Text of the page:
When I was a kid, I never understood why my mother looked forward to Christmas, considering my sister and I were the ones who usually got most of the gifts. For my mother, Christmas was shopping, organizing and keeping track of lists to ensure that each child received an equal share. Once I finally began to recognize some of what she was doing behind the scenes, it just seemed like an awful lot of work. Not to mention the near all-nighters she and my father would pull on Christmas Eve. After spending the first half of the night waiting for my adrenaline-soaked brain to finally succumb to sleep, they would spend the second half laying out gifts and transforming the living room into a winter wonderland.
I still remember the first time I asked her about it. She just smiled and told me that her favorite Christmas gift was watching the excitement on our faces on Christmas morning. As I grew up and had children of my own, I began to get a sense of what she was talking about. I don’t know if I would say the excitement on my children’s faces is the greatest gift I’ve ever received, but there are few things more satisfying than watching someone you love delight in something you’ve done for them. My mother understood this. She knew one of the most impactful ways to show gratitude for a gift someone has given you is by delighting in it.
In the Bible, the Apostle Paul wrote a lot about giving thanks. Every letter he wrote contains at least one reference to giving thanks. In a few passages, Paul even seems to float the suggestion that thanksgiving can make a significant moral difference.
For example, in 1 Corinthians 10, Paul addresses the issue of eating food that has been sacrificed to idols. According to the religious leaders of his day, this was a serious offense, but in verse 27, Paul writes, “If an unbeliever invites you to a meal and you want to go, eat whatever is put before you without raising questions of conscience.”
Did you get that? Don’t worry about whether or not it has been sacrificed to idols. If someone sets food before you, delight in the hospitality they’ve shown to you, revel in the blessing God is giving you through them. For Paul, the virtue of genuine delight has the power to override even the most serious ceremonial misstep.
Paul continues in verse 30, saying, “If I take part in the meal with thankfulness, why am I denounced because of something I thank God for? So, whether you eat or drink or whatever you do, do it all for the glory of God.”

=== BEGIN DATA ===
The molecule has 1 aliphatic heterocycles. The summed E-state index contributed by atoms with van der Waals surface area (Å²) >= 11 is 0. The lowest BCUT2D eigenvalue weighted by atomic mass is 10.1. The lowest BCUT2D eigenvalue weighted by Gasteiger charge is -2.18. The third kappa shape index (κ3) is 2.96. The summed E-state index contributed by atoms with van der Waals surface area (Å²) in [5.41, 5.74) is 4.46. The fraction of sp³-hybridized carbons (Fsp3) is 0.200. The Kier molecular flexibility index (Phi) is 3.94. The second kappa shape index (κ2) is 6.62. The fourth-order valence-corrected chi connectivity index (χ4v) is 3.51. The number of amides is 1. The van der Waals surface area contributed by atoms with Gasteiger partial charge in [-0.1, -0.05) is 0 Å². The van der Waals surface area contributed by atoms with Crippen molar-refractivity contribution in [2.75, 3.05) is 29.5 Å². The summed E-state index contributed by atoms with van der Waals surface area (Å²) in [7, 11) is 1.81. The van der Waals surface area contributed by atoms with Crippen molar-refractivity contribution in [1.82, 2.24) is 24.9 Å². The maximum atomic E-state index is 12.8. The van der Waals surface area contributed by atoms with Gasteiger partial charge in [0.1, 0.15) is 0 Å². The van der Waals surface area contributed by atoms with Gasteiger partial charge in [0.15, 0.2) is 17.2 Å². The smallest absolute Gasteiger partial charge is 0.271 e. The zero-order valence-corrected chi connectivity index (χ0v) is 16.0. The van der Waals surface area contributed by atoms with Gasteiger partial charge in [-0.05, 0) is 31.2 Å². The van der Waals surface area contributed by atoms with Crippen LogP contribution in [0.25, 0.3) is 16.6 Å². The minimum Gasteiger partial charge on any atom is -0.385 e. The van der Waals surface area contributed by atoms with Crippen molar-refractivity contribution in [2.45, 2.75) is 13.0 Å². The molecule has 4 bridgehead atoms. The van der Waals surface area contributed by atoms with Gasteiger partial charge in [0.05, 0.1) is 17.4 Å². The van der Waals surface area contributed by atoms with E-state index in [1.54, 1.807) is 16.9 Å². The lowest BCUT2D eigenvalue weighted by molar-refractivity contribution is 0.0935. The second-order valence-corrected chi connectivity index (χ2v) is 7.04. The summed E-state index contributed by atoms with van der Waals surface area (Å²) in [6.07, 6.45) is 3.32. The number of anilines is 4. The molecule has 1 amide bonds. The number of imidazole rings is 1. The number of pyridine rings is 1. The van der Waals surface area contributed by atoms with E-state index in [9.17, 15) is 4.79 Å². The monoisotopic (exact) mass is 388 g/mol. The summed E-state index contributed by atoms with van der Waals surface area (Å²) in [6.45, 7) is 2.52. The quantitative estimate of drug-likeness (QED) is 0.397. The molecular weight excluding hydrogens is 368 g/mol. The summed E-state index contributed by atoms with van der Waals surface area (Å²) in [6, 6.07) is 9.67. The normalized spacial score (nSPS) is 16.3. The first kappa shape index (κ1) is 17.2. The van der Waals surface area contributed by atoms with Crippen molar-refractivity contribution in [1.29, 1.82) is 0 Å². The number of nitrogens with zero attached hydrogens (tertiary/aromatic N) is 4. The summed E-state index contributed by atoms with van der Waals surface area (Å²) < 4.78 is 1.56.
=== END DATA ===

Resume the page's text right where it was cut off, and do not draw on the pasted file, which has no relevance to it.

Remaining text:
For some of us, it may sound strange to imagine delight as a virtue. It’s easy for us to fall back on the idea that the only way to properly demonstrate our commitment to God is through rigid self-denial. To be sure, there are times God calls us to restraint. However, Scripture also calls for thanksgiving in every situation, and what better way to give thanks than by delighting in God’s good gifts?
Isn’t this one of the guiding principles behind our Thanksgiving celebrations? On Thanksgiving Day, we indulge in the blessings we’ve been given, delighting in God’s good gifts to us. It would be irresponsible – probably even sinful – to regularly eat the way most of us do on Thanksgiving Day. However, as an intentional act of thanksgiving, maybe this kind of indulgence can actually become a holy pursuit
So perhaps this year, that extra piece of pie can be an act of thanksgiving. Maybe delighting in that over-the-top expensive new dress that makes you feel like a million bucks or the extravagant new car you’ve spent years saving for can be an act of worship. My mother knew that there is often no better way to give thanks than by delighting in the gift we’ve been given. So this holiday season, don’t forget to delight in God’s blessings to you. Don’t fail to remember that the earth and everything in it belongs to God and that everything we have is a gift. Don’t be afraid to delight in what you have because God delights in us when we delight in Him.